Rumex acetosella

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Rumex acetosella
Ahosuolaheinä (Rumex acetosella).jpg
Scientific classification edit
Kingdom: Plantae
Clade: Angiosperms
Clade: Eudicots
Order: Caryophyllales
Family: Polygonaceae
Genus: Rumex
Species:
R. acetosella
Binomial name
Rumex acetosella
Synonyms[1]

Acetosella vulgaris (W.D.J. Koch) Fourr.

Rumex acetosella, commonly known as sheep's sorrel, red sorrel, sour weed and field sorrel, is a species of flowering plant in the buckwheat family Polygonaceae. The plant and its subspecies are common perennial weeds. It has green arrowhead-shaped leaves and red-tinted deeply ridged stems, and it sprouts from an aggressive and spreading rhizome. The flowers emerge from a tall, upright stem. Female flowers are maroon in color.

Description[edit]

A perennial herb that has a slender and reddish upright stem that is branched at the top, reaching a height of 18 inches (0.5 meters). The arrow-shaped leaves are small, slightly longer than 1 inch (3 cm), and smooth with a pair of horizontal lobes at the base. It blooms during March to November, when yellowish-green (male) or reddish (female) flowers develop on separate plants at the apex of the stem, which develop into the red fruits (achenes).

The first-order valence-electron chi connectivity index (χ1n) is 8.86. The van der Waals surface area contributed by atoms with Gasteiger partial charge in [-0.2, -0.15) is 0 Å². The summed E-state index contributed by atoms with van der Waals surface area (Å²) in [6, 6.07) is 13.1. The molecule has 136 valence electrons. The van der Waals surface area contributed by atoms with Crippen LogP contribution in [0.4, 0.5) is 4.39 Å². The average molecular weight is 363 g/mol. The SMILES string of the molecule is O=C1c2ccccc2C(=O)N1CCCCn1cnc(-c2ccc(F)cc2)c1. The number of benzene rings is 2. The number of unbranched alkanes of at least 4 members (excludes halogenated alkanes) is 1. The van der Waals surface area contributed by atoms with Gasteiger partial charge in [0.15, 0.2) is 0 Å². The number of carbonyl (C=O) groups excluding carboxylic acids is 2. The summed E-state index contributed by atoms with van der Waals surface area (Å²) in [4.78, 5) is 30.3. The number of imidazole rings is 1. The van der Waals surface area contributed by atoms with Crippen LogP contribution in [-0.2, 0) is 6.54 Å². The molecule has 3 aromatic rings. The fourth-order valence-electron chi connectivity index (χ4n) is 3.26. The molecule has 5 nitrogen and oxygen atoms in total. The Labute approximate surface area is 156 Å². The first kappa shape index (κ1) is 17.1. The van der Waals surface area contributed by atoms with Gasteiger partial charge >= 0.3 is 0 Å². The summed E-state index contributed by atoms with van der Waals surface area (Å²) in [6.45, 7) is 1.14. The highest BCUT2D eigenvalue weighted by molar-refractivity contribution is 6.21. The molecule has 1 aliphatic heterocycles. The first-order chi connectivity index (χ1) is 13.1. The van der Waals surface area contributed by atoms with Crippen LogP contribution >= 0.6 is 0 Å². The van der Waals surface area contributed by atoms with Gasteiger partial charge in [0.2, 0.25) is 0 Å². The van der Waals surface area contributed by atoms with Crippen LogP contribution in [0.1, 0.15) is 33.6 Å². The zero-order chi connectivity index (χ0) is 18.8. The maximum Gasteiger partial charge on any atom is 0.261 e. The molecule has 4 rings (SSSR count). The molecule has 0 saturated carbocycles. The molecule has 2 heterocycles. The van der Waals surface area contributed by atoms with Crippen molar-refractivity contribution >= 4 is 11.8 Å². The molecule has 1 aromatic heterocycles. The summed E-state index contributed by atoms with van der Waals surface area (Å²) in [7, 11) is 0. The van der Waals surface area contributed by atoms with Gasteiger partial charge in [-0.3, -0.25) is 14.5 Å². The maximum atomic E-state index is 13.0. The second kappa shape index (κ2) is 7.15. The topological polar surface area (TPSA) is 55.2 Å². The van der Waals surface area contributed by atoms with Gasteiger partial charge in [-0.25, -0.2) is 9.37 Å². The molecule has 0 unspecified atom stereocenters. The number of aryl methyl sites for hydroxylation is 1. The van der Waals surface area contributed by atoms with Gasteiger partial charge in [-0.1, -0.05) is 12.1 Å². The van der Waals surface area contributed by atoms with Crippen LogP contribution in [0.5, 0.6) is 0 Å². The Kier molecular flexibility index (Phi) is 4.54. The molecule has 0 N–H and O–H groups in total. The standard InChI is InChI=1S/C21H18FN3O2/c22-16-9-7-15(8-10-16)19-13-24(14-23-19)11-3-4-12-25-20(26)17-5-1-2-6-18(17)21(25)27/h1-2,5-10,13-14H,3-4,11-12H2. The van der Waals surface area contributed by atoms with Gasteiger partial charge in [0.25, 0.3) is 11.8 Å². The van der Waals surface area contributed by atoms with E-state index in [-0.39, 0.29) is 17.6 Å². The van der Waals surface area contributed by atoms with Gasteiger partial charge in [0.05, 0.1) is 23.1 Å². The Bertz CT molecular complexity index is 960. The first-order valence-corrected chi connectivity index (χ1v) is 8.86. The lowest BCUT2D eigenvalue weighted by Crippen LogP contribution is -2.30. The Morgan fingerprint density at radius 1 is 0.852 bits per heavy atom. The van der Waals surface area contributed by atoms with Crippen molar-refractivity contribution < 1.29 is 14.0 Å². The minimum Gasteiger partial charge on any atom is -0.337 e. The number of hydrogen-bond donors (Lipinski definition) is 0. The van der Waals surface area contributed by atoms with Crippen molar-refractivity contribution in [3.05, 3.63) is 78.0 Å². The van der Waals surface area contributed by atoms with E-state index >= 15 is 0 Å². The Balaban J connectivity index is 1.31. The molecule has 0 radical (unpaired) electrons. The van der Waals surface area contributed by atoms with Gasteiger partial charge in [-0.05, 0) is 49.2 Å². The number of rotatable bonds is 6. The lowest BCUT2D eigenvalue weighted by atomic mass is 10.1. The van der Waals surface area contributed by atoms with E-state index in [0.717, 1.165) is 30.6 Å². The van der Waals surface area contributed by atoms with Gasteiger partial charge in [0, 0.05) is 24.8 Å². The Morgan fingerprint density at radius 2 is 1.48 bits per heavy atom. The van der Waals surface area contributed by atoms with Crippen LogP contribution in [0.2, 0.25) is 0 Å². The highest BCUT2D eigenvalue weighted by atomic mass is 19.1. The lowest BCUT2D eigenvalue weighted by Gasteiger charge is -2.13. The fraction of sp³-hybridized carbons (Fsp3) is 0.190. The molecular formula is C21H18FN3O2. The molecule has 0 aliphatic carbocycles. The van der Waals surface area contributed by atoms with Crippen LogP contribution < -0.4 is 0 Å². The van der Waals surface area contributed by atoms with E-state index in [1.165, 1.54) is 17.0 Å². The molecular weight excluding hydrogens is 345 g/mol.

Distribution and habitat[edit]

The plant is native to Eurasia and the British Isles,[2] but it has been introduced to most of the rest of the Northern Hemisphere. It is commonly found on acidic, sandy soils in heaths and grassland.[2] It is often one of the first species to take hold in disturbed areas, such as abandoned mining sites, especially if the soil is acidic. Livestock will graze on the plant, but it is not very nutritious and is toxic in large amounts because of oxalates. The American copper or small copper butterfly depends on it for food, although its larvae can consume some related plants.

Rumex acetosella is widely considered to be a hard-to-control noxious weed due to its spreading rhizome. Blueberry farmers are familiar with the weed because it thrives in the same conditions under which blueberries are cultivated.

Culinary uses[edit]

There are several uses of sheep sorrel in the preparation of food including a garnish, a tart flavoring agent, a salad green, and a curdling agent for milk in cheese-making.[citation needed] The leaves have a lemony, tangy or rhubarb-like tart flavor. It is also known as sheep shower in parts of the country[which?].

References[edit]

  1. ^ "Acetosella vulgaris". Germplasm Resources Information Network (GRIN). Agricultural Research Service (ARS), United States Department of Agriculture (USDA). Retrieved 16 December 2017.
  2. ^ a b Stace, C. A. (2010). New Flora of the British Isles (Third ed.). Cambridge, U.K.: Cambridge University Press. p. 450. ISBN 9780521707725.

External links[edit]